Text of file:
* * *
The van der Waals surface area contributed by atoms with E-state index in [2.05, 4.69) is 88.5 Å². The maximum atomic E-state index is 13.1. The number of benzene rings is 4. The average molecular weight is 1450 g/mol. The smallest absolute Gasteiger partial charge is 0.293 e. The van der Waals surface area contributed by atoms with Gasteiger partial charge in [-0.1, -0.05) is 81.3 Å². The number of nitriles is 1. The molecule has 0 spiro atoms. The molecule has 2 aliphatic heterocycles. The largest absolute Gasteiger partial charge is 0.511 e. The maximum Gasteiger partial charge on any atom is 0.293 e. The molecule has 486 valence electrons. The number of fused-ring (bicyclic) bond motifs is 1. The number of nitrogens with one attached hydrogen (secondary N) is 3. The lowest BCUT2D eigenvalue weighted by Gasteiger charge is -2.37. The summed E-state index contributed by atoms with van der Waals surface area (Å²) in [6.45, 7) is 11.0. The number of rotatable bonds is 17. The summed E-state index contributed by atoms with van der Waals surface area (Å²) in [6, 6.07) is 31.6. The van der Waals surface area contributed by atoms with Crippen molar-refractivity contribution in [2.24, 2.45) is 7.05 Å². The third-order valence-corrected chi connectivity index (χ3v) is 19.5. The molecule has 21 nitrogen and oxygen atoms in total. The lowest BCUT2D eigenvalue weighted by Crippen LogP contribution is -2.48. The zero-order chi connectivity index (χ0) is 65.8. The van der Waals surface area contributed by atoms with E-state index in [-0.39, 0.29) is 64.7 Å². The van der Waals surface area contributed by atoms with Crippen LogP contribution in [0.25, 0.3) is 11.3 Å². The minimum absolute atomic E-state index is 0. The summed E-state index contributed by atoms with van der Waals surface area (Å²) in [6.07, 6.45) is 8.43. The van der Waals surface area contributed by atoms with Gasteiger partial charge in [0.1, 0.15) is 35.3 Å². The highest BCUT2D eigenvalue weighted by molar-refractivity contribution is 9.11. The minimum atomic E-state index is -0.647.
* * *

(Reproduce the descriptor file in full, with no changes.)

The van der Waals surface area contributed by atoms with E-state index in [2.05, 4.69) is 88.5 Å². The maximum atomic E-state index is 13.1. The number of benzene rings is 4. The average molecular weight is 1450 g/mol. The smallest absolute Gasteiger partial charge is 0.293 e. The van der Waals surface area contributed by atoms with Gasteiger partial charge in [-0.1, -0.05) is 81.3 Å². The number of nitriles is 1. The molecule has 0 spiro atoms. The molecule has 2 aliphatic heterocycles. The largest absolute Gasteiger partial charge is 0.511 e. The maximum Gasteiger partial charge on any atom is 0.293 e. The molecule has 486 valence electrons. The number of fused-ring (bicyclic) bond motifs is 1. The number of nitrogens with one attached hydrogen (secondary N) is 3. The lowest BCUT2D eigenvalue weighted by Gasteiger charge is -2.37. The summed E-state index contributed by atoms with van der Waals surface area (Å²) in [6.45, 7) is 11.0. The number of rotatable bonds is 17. The summed E-state index contributed by atoms with van der Waals surface area (Å²) in [6, 6.07) is 31.6. The van der Waals surface area contributed by atoms with Crippen molar-refractivity contribution in [2.24, 2.45) is 7.05 Å². The third-order valence-corrected chi connectivity index (χ3v) is 19.5. The molecule has 21 nitrogen and oxygen atoms in total. The lowest BCUT2D eigenvalue weighted by Crippen LogP contribution is -2.48. The zero-order chi connectivity index (χ0) is 65.8. The van der Waals surface area contributed by atoms with E-state index in [-0.39, 0.29) is 64.7 Å². The van der Waals surface area contributed by atoms with Crippen LogP contribution in [0.25, 0.3) is 11.3 Å². The minimum absolute atomic E-state index is 0. The summed E-state index contributed by atoms with van der Waals surface area (Å²) in [6.07, 6.45) is 8.43. The van der Waals surface area contributed by atoms with Gasteiger partial charge in [0.1, 0.15) is 35.3 Å². The highest BCUT2D eigenvalue weighted by molar-refractivity contribution is 9.11. The minimum atomic E-state index is -0.647.